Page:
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ENER-G Energia Technologia has designed and built a EUR2.6m (GBP1.8m) renewable energy centre at the Budapest wastewater treatment plant in Csepel – as part of the Living Danube programme.

ENER-G has installed a 4.5MWe biogas cogeneration system, together with three 2.5MW Loos boilers for additional hot water generation using natural gas, or biogas.

The company also manages the operations and maintenance services.

The renewable energy centre forms part of a biological treatment complex covering 70,000m on a 29 hectare site at Csepel Island.

The plant will increase the amount of biologically treated wastewater in Budapest to 95 per cent by 2010 – treating an average 350,000m3/day waste water from most of Buda and part of Pest, serving approximately one million people.

Construction of the plant took more than two years and cost nearly half a billion euros, which was financed by the EU, the Hungarian state and Budapest municipality.

It will meet high environmental standards, achieving zero emissions and no odours outside the site borders.

The energy centre will run at up to 80 per cent per cent capacity until September 2010, when it will be fully commissioned.

It will supply up to 4.5MWe of renewable electricity to the site, which provides more than 50 per cent of the plant’s total electricity consumption.

This is the equivalent output of eight large wind turbines.

The maximum 8.5MW heat generated by the combined heat and power (CHP) unit is utilised in the digester process consuming 563m3/h biogas per unit.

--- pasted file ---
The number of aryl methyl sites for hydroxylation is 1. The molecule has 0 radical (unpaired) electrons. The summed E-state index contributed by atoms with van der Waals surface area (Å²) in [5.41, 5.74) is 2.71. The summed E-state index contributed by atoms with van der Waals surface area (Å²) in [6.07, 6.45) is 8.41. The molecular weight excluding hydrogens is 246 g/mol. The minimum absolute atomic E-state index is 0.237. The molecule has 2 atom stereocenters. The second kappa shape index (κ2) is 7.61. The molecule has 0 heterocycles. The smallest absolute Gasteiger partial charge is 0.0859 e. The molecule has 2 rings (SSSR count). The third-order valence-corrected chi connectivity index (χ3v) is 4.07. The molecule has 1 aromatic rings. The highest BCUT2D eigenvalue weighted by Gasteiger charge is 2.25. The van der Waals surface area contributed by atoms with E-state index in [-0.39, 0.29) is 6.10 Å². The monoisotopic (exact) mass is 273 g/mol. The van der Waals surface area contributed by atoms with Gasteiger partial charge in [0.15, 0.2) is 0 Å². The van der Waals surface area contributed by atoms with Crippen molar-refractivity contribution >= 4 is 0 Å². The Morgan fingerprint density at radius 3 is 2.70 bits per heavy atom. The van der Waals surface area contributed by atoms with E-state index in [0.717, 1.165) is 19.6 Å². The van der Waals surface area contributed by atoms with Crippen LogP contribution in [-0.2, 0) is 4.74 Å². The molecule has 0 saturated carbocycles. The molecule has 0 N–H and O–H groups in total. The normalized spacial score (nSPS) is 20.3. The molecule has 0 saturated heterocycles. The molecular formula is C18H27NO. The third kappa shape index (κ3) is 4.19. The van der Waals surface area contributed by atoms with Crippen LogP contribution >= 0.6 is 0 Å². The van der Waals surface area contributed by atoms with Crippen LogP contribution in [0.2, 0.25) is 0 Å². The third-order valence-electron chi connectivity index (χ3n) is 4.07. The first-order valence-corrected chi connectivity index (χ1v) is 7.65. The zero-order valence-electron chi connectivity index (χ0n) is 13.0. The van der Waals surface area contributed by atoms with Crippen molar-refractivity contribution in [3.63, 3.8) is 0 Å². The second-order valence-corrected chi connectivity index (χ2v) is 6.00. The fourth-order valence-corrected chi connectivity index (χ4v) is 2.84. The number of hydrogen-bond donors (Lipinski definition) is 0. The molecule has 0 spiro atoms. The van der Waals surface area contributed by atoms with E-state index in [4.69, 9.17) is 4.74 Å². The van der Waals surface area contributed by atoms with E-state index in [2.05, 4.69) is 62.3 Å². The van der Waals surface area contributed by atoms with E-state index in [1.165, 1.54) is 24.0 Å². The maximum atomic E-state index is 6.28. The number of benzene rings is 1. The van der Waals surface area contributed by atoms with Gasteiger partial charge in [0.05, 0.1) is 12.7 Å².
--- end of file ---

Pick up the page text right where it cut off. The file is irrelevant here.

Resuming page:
‘The Budapest wastewater treatment plant is a vivid example of how effective anaerobic digestion is as a commercial and environmental solution for large-scale projects such as this,’ said Balazs Marialigeti, director of ENER-G.

Anaerobic digestion (AD) transforms organic waste material into energy and is a technology that delivers substantial commercial advantages, while helping to reduce carbon emissions.

Digestion plants produce a biogas that has high methane content of 50-70 per cent.

This otherwise environmentally damaging gas is a rich fuel that can drive a CHP unit to generate both heat and electricity.

The heat can be used in the digestion plant, as well as for heating in nearby buildings, while the renewable electricity can be sold at premium rates.

ENER-G has considerable experience of building, operating and financing major biogas projects across Europe and the company is expanding its team of specialist engineers to meet growing demand for methane-rich biogas projects, such as AD.

ENER-G’s flexible financing includes a capital purchase option; medium and long-term rental of generating plant; discount energy purchase plan for electricity; a shared ROC scheme; and fully financed option, which involves ENER-G installing and operating the generation equipment with no capital cost to the organisation at the ‘back-end’ of the AD process.

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